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I see no reason for escalation of this thread into the familiar "Black Confederate" argument. It's tiresome. The original poster found the illustration and posted it because he thought it was interesting. I find it interesting, too. No claims were made for its meaning. We'd have to find a written explanation from the artist to know that for sure. I suspect he saw the black gentleman at the reunion and imposed his own feelings that ALL attendees were heroes, but that's only a hunch. It can't be anything more than a hunch, because we don't seem to have a written explanation from the artist.
 

19thGeorgia

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I see no reason for escalation of this thread into the familiar "Black Confederate" argument. It's tiresome.
There's no amount of evidence that will convince some folk. They have too many years invested in denying it...and some have an interest in selling books that deny it.

The typical argument:

"Here's a black Confederate."
-----"He's not on any Confederate roll."

"Here's one on a Confederate roll."
-----"That's not a soldier. It says Teamster."

"Here's one that says Private."
-----"That's not a real Confederate soldier."
 

unionblue

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I see no reason for escalation of this thread into the familiar "Black Confederate" argument. It's tiresome. The original poster found the illustration and posted it because he thought it was interesting. I find it interesting, too. No claims were made for its meaning. We'd have to find a written explanation from the artist to know that for sure. I suspect he saw the black gentleman at the reunion and imposed his own feelings that ALL attendees were heroes, but that's only a hunch. It can't be anything more than a hunch, because we don't seem to have a written explanation from the artist.

That escalation was there with the first post and the title "All The Heroes Weren't Black." This is a Black Confederate thread because of the implication given in the very first post. It can't be helped nor should it be excused from any challenge simply because some believe it means one thing over some others views.

I agree we here at this time only have a hunch and that it can't be much more than a hunch, because we have no written explanation from the artist.

Hence the challenge to that post.

As for some of us that seem to appear that "no evidence will convince some folk," we seem to fall back on the tried and true,

Certainty is not proof.
Insistence is not fact.
Opinion is not evidence.

I am of the sincere belief that no matter how many former slaves of the Confederacy were awarded post war Southern Crosses of Honor, that it in no way made them Black Confederate Soldiers or in any way diminishes the historical fact that the slaveholding South seceded over the issue of slavery.

I do not deny or dismiss the research done here by certain forum members showing slaves and freedmen serving in some instances as soldiers, but even if there was enough evidence showing thousands of such black slave soldiers, how does that in any way disprove the slaveholding South did secede to preserve and protect slavery.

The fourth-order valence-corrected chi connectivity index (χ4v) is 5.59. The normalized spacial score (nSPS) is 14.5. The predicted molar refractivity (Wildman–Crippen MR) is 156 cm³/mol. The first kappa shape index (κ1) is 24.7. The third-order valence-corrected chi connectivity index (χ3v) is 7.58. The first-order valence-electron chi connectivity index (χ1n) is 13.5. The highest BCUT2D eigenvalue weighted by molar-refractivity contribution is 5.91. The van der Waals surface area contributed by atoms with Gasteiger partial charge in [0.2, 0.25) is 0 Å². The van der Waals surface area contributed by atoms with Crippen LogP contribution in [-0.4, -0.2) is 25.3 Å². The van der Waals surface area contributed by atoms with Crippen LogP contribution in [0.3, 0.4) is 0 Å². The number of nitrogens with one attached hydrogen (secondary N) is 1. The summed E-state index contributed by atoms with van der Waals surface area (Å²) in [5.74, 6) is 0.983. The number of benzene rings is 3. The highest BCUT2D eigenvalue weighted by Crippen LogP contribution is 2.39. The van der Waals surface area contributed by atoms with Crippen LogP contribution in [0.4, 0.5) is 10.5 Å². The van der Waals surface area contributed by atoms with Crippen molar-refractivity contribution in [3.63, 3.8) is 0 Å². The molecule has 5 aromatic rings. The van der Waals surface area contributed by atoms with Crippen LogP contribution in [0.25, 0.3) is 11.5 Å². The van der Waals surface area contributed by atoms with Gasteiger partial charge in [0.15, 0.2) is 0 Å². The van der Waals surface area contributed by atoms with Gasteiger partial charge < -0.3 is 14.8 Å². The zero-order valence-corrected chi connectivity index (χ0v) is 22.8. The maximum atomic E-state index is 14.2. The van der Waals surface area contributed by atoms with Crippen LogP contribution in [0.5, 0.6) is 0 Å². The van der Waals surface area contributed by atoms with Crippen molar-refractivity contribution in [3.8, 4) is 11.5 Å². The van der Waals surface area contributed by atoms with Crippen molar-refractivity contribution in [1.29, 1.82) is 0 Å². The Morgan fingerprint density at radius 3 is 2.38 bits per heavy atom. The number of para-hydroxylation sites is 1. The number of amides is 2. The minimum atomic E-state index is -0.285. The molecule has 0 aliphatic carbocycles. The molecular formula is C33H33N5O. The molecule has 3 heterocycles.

Simple answer: It doesn't.

No amount of cartoons or pictures of the period disprove that unalterable historical fact.

Unionblue
 

Andersonh1

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That escalation was there with the first post and the title "All The Heroes Weren't Black." This is a Black Confederate thread because of the implication given in the very first post.

I chose the title of the thread because it's the caption that the artist used. There is something to be learned from that simple description, both about the person who wrote it and the person he was describing.

Yes, it's a "black Confederate" thread, but narrowly focused on the drawing and whatever conclusions can be drawn from it. Hopefully it won't get dragged too far afield from that. There are plenty of other general black Confederate discussion threads.
 
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Andersonh1

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This drawing ties into the larger question of how the white Confederate veterans (and possibly the public) viewed these black men who had gone through the war, in whatever role. Over in the newspapers of the time, there is far more often than not absolutely glowing praise for these men, while in other instances the racism of the day is apparent. But the black Confederate vets enjoyed many of the same benefits of being veterans of that war that the white vets did, and the white vets often helped look after these men when they all got old.

We don't know who that man in the sketch is, he isn't identified. But whether he was free or slave, whether he was a cook or an armed soldier, the artist who saw and sketched him referred to him as a "hero", a black man among the white "heroes". And his peers in the veteran community clearly felt the same, since he was awarded the Southern Cross of Honor by the UDC. It is the type of snapshot of a place and an attitude that we do not hear about today, and which many would probably not believe existed.
 

Patrick H

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This drawing ties into the larger question of how the white Confederate veterans (and possibly the public) viewed these black men who had gone through the war, in whatever role. Over in the newspapers of the time, there is far more often than not absolutely glowing praise for these men, while in other instances the racism of the day is apparent. But the black Confederate vets enjoyed many of the same benefits of being veterans of that war that the white vets did, and the white vets often helped look after these men when they all got old.
I think your larger question really is the heart of the matter. It is what I was thinking when I speculated that the artist was simply identifying all of the attendees as heroes. Maybe the man really was wearing that medal, or maybe it was a fanciful addition that the artist drew in to make his point. But again, I'm speculating. One thing I believe for sure: Anyone who had guts enough to go into combat in whatever role was extremely brave--a hero in my book. I think it was true then and still true now.